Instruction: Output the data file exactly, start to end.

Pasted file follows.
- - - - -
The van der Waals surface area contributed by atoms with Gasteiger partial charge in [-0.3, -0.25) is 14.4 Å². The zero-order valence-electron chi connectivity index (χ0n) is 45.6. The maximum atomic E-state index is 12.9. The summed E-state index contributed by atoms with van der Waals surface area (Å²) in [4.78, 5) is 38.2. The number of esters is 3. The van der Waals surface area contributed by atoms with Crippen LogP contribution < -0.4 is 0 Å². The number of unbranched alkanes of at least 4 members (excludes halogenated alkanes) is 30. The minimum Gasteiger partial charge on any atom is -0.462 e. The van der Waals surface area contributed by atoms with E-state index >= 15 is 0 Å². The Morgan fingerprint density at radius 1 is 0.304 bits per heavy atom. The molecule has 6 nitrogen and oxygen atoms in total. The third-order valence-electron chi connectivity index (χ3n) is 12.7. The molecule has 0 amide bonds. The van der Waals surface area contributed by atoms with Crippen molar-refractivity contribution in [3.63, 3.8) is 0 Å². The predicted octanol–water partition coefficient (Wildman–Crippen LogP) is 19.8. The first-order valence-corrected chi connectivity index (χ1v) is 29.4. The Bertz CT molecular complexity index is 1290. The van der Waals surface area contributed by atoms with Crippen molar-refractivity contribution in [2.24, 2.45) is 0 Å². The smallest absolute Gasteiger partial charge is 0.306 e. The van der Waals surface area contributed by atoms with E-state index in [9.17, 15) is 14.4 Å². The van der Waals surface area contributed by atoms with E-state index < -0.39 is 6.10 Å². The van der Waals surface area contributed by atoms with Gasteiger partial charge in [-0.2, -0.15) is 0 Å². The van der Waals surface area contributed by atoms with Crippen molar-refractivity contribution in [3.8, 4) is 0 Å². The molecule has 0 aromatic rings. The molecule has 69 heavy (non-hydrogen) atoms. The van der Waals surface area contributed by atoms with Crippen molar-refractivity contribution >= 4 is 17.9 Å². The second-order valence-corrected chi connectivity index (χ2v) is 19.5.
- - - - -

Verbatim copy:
The van der Waals surface area contributed by atoms with Gasteiger partial charge in [-0.3, -0.25) is 14.4 Å². The zero-order valence-electron chi connectivity index (χ0n) is 45.6. The maximum atomic E-state index is 12.9. The summed E-state index contributed by atoms with van der Waals surface area (Å²) in [4.78, 5) is 38.2. The number of esters is 3. The van der Waals surface area contributed by atoms with Crippen LogP contribution < -0.4 is 0 Å². The number of unbranched alkanes of at least 4 members (excludes halogenated alkanes) is 30. The minimum Gasteiger partial charge on any atom is -0.462 e. The van der Waals surface area contributed by atoms with E-state index >= 15 is 0 Å². The Morgan fingerprint density at radius 1 is 0.304 bits per heavy atom. The molecule has 6 nitrogen and oxygen atoms in total. The third-order valence-electron chi connectivity index (χ3n) is 12.7. The molecule has 0 amide bonds. The van der Waals surface area contributed by atoms with Crippen molar-refractivity contribution in [3.63, 3.8) is 0 Å². The predicted octanol–water partition coefficient (Wildman–Crippen LogP) is 19.8. The first-order valence-corrected chi connectivity index (χ1v) is 29.4. The Bertz CT molecular complexity index is 1290. The van der Waals surface area contributed by atoms with Crippen molar-refractivity contribution in [2.24, 2.45) is 0 Å². The smallest absolute Gasteiger partial charge is 0.306 e. The van der Waals surface area contributed by atoms with E-state index in [9.17, 15) is 14.4 Å². The van der Waals surface area contributed by atoms with E-state index < -0.39 is 6.10 Å². The van der Waals surface area contributed by atoms with Gasteiger partial charge in [-0.2, -0.15) is 0 Å². The van der Waals surface area contributed by atoms with Crippen molar-refractivity contribution in [3.8, 4) is 0 Å². The molecule has 0 aromatic rings. The molecule has 69 heavy (non-hydrogen) atoms. The van der Waals surface area contributed by atoms with Crippen molar-refractivity contribution >= 4 is 17.9 Å². The second-order valence-corrected chi connectivity index (χ2v) is 19.5.